Upgradation and artificial management ( as may be noticed in the Dudhwa N.P. in U.P., specifically in Banketal tank area) of water regime across the region will help reduce the mean cruising distance of major herbivores that they traverse in search of water and fodder which in turn will effectively cut down their great physical strain which reduces the vitality of animals significantly.
In our pilot and interim survey, a pilot was established beyond argument that the existence of Achanakmar Sanctuary in the near future largely depends on the protection it receives from ever increasing on-slaught on its natural boundary in the form of human encroachment, transport system, forestry operation and potential eco-degradation caused by some industries even at the out-skirt of the forest. Such disturbances may partly be controlled even if it can not be checked totally, but not possibly within the legal status structure of a sanctuary. However, upgradation of the sanctuary’s present status to that of a National Park shall decidedly ensure its existence for the generations to come.
The very location of Achanakmar Sanctuary does afford and demand such status upgradation. Being situated on the lap of Maikal Hills, of which the westernmost fringes form a boundary with the famous Kanha National Park, the present sanctuary region justifies the importance of a potential buffer zone. The Kanha N.P. is fortunately one of the most well protected and managed National Parks of the Sub-continent and does offer plenty of life support systems which is evident in its gene-pool of flora-fauna diversity and content. It may be mentioned here that the species multiplying in the Kanha forests shall definitely require a greater pasture of forests for their solid and genetically un-deformed survival in future.
Here comes the question, where do they go then? The Kanha N.P. may not be allowed to extend in its wild boundary because of the socio-economic geography of its surrounding region. But the species have to survive. It appears that an establishment of a forest corridor with Achanakmar forests may solve the problem.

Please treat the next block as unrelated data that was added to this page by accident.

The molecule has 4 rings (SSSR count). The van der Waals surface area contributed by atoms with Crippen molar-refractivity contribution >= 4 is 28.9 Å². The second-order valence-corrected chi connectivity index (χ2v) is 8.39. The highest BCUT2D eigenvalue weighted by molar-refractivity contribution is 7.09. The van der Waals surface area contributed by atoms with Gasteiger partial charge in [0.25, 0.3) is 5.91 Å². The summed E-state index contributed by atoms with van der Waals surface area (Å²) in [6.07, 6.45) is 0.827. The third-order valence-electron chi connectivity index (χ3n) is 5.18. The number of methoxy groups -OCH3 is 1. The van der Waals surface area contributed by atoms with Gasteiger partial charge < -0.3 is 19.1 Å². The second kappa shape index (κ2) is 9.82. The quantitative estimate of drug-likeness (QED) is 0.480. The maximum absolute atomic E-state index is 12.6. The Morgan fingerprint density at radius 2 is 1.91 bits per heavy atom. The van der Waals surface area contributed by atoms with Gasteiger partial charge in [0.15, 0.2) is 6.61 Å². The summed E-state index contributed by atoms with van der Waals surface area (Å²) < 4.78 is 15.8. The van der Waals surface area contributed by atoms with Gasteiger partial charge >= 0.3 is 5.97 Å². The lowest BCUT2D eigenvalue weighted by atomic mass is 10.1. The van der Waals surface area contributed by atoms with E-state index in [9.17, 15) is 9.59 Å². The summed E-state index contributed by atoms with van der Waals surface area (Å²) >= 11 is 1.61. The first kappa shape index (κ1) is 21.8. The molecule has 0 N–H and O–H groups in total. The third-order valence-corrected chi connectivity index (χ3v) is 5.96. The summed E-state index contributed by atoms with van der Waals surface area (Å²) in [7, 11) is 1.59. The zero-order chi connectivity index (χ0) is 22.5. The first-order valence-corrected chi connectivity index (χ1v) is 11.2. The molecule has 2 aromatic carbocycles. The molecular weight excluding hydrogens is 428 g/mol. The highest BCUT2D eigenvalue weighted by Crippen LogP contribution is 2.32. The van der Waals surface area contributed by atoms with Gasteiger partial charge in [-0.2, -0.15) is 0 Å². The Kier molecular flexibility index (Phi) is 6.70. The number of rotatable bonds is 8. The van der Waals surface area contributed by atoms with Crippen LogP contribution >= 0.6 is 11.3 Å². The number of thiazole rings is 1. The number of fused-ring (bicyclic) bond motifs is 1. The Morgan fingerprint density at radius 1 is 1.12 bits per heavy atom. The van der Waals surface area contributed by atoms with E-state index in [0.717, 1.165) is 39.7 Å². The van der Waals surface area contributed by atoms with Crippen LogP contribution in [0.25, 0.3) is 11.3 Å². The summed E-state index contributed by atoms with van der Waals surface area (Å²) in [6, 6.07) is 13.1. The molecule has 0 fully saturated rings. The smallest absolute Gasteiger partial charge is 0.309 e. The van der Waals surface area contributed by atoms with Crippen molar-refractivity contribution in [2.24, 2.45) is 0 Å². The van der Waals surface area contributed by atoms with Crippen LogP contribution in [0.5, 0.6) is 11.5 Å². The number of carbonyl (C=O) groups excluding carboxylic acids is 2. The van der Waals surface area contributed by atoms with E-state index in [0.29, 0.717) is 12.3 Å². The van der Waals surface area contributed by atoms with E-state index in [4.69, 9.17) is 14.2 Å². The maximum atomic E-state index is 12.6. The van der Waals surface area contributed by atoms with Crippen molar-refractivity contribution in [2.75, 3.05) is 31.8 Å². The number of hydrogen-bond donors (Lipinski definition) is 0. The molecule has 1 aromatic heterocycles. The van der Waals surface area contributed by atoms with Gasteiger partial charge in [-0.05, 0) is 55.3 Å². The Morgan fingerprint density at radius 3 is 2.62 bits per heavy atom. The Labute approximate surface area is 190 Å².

In that case the Achanakmar shall gain the importance of a buffer zone to Kanha N.P. and should have equal terms of reference about its protection (vide National Park Declaration). Such a corridor shall enhance the migratory movements of animals between Kanha and Achanakmar forests and help preserve the genetic diversity of the species occurring to Satpura belt. The proposed corridor shall also reduce the chances of a potential food scarcity of the animals in the event of any National Catastrophe. And in all likelihood, a green belt shall generate continually along the corridor within years after its demarcation.
However, the following measured may be suggested for setting up of the corridor :
i) To conduct a detailed survey to demarcate the viable forest patches for the proposed corridor.
ii) To campaign and demonstrate the importance of such corridor amongst the people of villages falling en-route.
iii) To settle the land acquisition issues with the Revenue Department vis-à-vis forest department.
iv) To upgrade the degraded forest patches with Sal plantation around monsoon and dig out couple of water tanks within the passage.
v) The erect suitable observatory at places in the corridor to monitor wild life movements round the year.
Alike most of the sanctuaries of the country, the Achanakmar Sanctuary faces its greatest problem from Cattle Grazing. Although it used to be a nagging menace in the earlier years, the problems have been largely contained in the recent past with strong measures adopted by Mr. M.R. Thakre, the sanctuary superintendent after he assumed office. There used to be around 10,000 cattle grazing regularly in interior forests for natural fodder feeding mostly on young Sal and bamboo shoots. Such rampant grazing and browsing did adversely affect the flora’s natural regeneration. Besides, the wild Bovines, Deers & Antelopes compete with such cattles for the limited no. Of grassy patches within the sanctuary. However, few years ago a fenced ranch was set-up for cattle in and around Achanakmar region, which unfortunately had to be abandoned following regular attacks from tiger and other big cats months after its establishment. The cattle then had to be taken away elsewhere dismantling the ranch.